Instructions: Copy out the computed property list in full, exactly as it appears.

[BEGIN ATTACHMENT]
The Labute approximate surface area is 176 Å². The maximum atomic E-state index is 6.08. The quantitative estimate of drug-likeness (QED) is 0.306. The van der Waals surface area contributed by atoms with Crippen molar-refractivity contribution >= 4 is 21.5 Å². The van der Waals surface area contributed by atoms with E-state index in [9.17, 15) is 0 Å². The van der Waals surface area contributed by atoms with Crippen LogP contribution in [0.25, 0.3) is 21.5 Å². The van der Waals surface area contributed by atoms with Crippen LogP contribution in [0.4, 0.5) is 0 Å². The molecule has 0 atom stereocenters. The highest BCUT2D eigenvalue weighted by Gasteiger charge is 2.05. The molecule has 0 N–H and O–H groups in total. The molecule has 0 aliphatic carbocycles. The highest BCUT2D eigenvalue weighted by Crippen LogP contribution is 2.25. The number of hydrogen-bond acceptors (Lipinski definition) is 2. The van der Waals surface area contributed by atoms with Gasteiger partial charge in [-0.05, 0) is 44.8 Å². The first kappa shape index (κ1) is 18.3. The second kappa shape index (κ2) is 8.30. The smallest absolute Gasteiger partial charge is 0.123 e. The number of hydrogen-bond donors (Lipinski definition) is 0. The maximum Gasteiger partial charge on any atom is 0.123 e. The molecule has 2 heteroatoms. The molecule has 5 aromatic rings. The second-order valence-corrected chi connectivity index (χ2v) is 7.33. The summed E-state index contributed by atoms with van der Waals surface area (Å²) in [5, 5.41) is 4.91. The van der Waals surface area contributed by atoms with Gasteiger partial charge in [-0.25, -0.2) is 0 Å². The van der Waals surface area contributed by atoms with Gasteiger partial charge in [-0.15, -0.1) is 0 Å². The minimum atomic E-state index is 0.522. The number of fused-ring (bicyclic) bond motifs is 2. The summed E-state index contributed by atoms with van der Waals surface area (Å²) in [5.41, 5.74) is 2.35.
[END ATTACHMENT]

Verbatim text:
The Labute approximate surface area is 176 Å². The maximum atomic E-state index is 6.08. The quantitative estimate of drug-likeness (QED) is 0.306. The van der Waals surface area contributed by atoms with Crippen molar-refractivity contribution >= 4 is 21.5 Å². The van der Waals surface area contributed by atoms with E-state index in [9.17, 15) is 0 Å². The van der Waals surface area contributed by atoms with Crippen LogP contribution in [0.25, 0.3) is 21.5 Å². The van der Waals surface area contributed by atoms with Crippen LogP contribution in [0.4, 0.5) is 0 Å². The molecule has 0 atom stereocenters. The highest BCUT2D eigenvalue weighted by Gasteiger charge is 2.05. The molecule has 0 N–H and O–H groups in total. The molecule has 0 aliphatic carbocycles. The highest BCUT2D eigenvalue weighted by Crippen LogP contribution is 2.25. The number of hydrogen-bond acceptors (Lipinski definition) is 2. The van der Waals surface area contributed by atoms with Gasteiger partial charge in [-0.05, 0) is 44.8 Å². The first kappa shape index (κ1) is 18.3. The second kappa shape index (κ2) is 8.30. The smallest absolute Gasteiger partial charge is 0.123 e. The number of hydrogen-bond donors (Lipinski definition) is 0. The maximum Gasteiger partial charge on any atom is 0.123 e. The molecule has 2 heteroatoms. The molecule has 5 aromatic rings. The second-order valence-corrected chi connectivity index (χ2v) is 7.33. The summed E-state index contributed by atoms with van der Waals surface area (Å²) in [5, 5.41) is 4.91. The van der Waals surface area contributed by atoms with Gasteiger partial charge in [-0.25, -0.2) is 0 Å². The van der Waals surface area contributed by atoms with Gasteiger partial charge in [-0.15, -0.1) is 0 Å². The minimum atomic E-state index is 0.522. The number of fused-ring (bicyclic) bond motifs is 2. The summed E-state index contributed by atoms with van der Waals surface area (Å²) in [5.41, 5.74) is 2.35.